I think you’ve made exciting strides in your work Dahlia!!
The link that Dahlia shared with us under her heading “Incredible art to share” is truly incredible. You should all look at it.
I couldn’t help thinking about the fact that Patrick Henry owned almost 70 slaves despite his oratory against slavery
Since I have made a number of comments about curation, it is interesting to consider how Greg is curating his photos. He is using a contingent-dynamic process; he began by choosing participants but then the participants chose other participants. Greg loses a bit of control here, but in alignment with ideas of participatory research gives curatorial power to others. The photographs themselves are terrific, but to my eye they seem very different from the first set he showed us though like the fist set they are very clean and polished. I get confused, Greg, by your concern with “sample-size” since that is a term usually used when talking about quantitative data that is meant to be generalizable. As far as I know, you are not making any generalizable claims. Where both Dahlia’s project and Lamar’s combine image with text, these photos, thus far, are without captions or participant reflections and comments. As with Lamar’s work, I wonder how the prompt mediates the response and how the prompt even gets interpreted by the participants.
I’ve been listening to Saadiq for the last ten minutes, one cut leading to another. Love that Girl made me think of Marvin Gaye and the Attica Days when we used to dance the “Bump.” A great deal of joy, and yet while that joy is, as Dahlia pointed out last week, necessary to any revolution we want to be a part of, it is not by itself sufficient to dismantle the macro oppressions our communities confront. Mindfulness has been terribly coopted, and yet on the micro scale mindful activities – if practiced in the spirit that Christina Trowbridge presents – has potential power to change macro systems. I find Noor’s comments on Lamar’s hard week and his students’ drawings resonating with me. Lamar is doing care work with his students, but the gap is wide between his students’ healing and their empowerment to transform their worlds so that the care work for their own children will not be necessary. But we have to start where we are. Still, I wonder, Lamar (and everyone else) how you push the tension between catharsis and transformation, and what is the researcher’s role in this process.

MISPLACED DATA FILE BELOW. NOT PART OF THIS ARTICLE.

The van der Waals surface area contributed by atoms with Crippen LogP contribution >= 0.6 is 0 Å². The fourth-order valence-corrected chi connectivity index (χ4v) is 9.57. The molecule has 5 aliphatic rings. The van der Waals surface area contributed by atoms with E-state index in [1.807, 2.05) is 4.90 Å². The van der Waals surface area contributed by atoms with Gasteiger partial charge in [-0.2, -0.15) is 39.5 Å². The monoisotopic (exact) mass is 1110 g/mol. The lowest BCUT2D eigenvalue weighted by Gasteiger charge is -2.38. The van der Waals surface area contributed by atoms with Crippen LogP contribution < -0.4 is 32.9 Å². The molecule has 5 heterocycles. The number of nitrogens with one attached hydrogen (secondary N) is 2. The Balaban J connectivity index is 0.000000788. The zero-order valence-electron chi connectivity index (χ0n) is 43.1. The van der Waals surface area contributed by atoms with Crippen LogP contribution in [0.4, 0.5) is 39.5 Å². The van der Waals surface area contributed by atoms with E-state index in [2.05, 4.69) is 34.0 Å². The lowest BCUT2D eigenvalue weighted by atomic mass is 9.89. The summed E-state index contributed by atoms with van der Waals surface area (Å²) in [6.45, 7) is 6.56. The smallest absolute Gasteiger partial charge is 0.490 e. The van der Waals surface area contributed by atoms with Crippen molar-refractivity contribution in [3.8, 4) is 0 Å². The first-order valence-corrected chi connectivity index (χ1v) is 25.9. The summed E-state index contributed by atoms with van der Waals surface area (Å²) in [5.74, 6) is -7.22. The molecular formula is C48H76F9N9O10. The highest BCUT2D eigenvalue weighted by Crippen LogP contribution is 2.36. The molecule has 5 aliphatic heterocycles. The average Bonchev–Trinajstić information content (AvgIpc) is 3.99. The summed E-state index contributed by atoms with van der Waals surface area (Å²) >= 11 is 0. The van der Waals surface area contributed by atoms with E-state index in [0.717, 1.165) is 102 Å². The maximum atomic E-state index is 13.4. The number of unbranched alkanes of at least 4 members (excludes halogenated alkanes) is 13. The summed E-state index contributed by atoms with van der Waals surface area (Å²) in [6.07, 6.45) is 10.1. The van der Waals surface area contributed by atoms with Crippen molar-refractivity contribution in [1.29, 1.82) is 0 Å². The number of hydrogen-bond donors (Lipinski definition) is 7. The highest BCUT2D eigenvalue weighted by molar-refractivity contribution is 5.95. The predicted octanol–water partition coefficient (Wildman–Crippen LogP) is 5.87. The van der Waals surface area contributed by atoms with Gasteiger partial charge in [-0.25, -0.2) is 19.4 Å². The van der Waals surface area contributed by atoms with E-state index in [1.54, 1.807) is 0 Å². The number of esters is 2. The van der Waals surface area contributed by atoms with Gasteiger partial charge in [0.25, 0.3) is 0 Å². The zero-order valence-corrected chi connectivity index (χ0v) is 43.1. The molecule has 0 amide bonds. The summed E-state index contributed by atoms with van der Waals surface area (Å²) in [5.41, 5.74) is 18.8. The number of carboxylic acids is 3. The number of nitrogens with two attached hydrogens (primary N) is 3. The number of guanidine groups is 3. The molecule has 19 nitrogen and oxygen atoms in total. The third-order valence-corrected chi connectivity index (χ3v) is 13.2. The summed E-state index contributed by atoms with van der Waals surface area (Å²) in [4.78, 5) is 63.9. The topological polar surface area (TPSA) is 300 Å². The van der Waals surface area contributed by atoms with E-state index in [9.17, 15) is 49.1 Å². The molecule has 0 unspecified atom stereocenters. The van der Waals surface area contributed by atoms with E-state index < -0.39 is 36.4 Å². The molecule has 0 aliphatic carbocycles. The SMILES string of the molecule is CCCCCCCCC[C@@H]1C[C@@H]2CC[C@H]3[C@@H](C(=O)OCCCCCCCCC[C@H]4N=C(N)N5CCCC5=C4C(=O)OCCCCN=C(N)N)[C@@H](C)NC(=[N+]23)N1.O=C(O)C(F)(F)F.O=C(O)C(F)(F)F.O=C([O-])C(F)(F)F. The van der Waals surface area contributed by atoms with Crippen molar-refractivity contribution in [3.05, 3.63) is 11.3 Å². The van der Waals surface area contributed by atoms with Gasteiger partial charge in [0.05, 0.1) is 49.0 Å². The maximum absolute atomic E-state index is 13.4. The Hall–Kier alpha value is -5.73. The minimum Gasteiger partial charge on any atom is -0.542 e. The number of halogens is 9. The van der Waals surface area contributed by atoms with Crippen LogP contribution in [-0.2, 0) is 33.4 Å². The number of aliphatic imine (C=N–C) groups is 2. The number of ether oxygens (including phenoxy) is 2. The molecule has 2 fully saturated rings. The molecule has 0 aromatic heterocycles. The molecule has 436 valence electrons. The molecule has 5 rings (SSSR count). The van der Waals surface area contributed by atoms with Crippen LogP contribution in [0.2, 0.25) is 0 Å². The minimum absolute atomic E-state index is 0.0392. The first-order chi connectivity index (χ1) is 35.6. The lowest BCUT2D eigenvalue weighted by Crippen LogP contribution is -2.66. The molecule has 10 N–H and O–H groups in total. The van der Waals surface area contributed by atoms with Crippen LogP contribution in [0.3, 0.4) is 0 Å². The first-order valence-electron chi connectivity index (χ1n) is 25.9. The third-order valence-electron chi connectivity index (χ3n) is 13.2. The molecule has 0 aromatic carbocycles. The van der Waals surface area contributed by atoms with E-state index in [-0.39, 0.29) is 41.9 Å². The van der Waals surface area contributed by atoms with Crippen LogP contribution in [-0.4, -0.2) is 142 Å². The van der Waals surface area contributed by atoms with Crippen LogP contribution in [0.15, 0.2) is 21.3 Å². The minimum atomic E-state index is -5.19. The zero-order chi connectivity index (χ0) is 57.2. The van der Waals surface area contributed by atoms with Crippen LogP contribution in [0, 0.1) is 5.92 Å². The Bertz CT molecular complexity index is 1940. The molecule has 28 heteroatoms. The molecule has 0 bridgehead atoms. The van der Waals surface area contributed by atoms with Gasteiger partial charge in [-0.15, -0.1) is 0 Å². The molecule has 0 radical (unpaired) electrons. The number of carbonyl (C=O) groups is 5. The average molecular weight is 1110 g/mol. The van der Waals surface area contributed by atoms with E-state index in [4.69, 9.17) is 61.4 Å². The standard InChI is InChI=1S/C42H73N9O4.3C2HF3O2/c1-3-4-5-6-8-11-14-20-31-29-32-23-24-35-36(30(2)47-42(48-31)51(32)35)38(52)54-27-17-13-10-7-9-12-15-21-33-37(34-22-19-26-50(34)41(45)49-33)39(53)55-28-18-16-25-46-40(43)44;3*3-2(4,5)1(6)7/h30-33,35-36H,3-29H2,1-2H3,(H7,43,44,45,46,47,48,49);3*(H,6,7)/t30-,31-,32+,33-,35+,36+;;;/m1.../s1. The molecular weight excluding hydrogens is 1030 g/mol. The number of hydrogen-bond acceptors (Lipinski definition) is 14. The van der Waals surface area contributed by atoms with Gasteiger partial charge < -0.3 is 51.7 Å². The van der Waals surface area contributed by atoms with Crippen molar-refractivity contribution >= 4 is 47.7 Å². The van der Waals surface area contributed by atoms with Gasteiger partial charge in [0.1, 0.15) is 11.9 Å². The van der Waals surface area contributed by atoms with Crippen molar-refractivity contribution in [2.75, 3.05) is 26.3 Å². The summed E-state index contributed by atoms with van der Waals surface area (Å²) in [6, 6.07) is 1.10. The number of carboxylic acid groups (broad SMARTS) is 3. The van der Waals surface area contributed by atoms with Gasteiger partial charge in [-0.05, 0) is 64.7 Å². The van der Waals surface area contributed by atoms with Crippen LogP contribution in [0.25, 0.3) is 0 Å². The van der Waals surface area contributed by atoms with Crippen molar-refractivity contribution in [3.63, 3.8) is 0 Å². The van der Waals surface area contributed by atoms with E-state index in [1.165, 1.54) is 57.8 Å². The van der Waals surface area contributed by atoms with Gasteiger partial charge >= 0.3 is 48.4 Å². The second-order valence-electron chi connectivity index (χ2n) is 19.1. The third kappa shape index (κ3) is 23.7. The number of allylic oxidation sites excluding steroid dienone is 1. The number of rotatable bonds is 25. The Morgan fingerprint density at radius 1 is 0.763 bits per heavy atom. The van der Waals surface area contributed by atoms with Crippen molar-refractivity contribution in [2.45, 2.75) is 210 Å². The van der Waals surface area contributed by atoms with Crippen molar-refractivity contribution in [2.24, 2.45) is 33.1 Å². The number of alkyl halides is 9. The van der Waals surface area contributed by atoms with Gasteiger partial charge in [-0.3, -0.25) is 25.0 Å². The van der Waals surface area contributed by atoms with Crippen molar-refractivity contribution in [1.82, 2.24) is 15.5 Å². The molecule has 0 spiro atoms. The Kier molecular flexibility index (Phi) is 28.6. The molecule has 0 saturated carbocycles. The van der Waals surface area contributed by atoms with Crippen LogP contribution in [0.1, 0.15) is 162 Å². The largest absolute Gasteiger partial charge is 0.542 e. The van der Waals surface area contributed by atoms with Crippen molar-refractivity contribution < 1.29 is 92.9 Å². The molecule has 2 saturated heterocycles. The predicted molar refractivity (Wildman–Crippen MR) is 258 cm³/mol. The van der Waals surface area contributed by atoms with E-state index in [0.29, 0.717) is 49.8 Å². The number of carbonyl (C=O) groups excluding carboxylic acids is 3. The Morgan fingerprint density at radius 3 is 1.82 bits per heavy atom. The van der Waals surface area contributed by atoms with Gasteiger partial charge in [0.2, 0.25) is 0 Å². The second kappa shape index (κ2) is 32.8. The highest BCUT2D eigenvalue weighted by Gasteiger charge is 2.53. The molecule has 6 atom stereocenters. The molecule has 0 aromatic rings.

It is exciting to think about drawing as “a form of praxis”.
I am increasingly excited about the prospect of all of you exhibiting your work since it is so rich, though you don’t need to make any decisions yet. We can use Noor’s drawing, which I love, as part of the invitation. I’m not sure what it says that her first marks on the paper depicted wine on table! 🙂 Notice how Noor, drawing with the left hand, created a drawing that has all the vivacity of a child’s drawing – it is funny, has character (great lines) and no worries about absolute rendering.
Luis has been using visual methods as tool of self-care and reflection, but so far they have mostly been cries for help because the students are still struggling mightily with calculus. The drawings are not helping them become better at calculus, and even if the drawings helped student to temporarily disengage from solving math problems and find humor in their angst, their desperation will return with the next assessment. On a much more meso scale, the drawing cannot solve the students’ calculus problems any more than the drawings of Lamar’s students will vanquish the dysfunctionality that surrounds them. Can Luis use drawings in a way that will help his students contemplate calculus (visualize calculus?) in way that will both bring peace and breakthroughs? Can it, in other words, be used as a contemplative and healing method to learn math? Whereas Dahlia, Greg, and I think Noor as well are seeking to evoke conditions, situations and experiences, Lamar, Luis and probably Aderinsola are trying to find the bridge between evocation and transformation within their particular focus.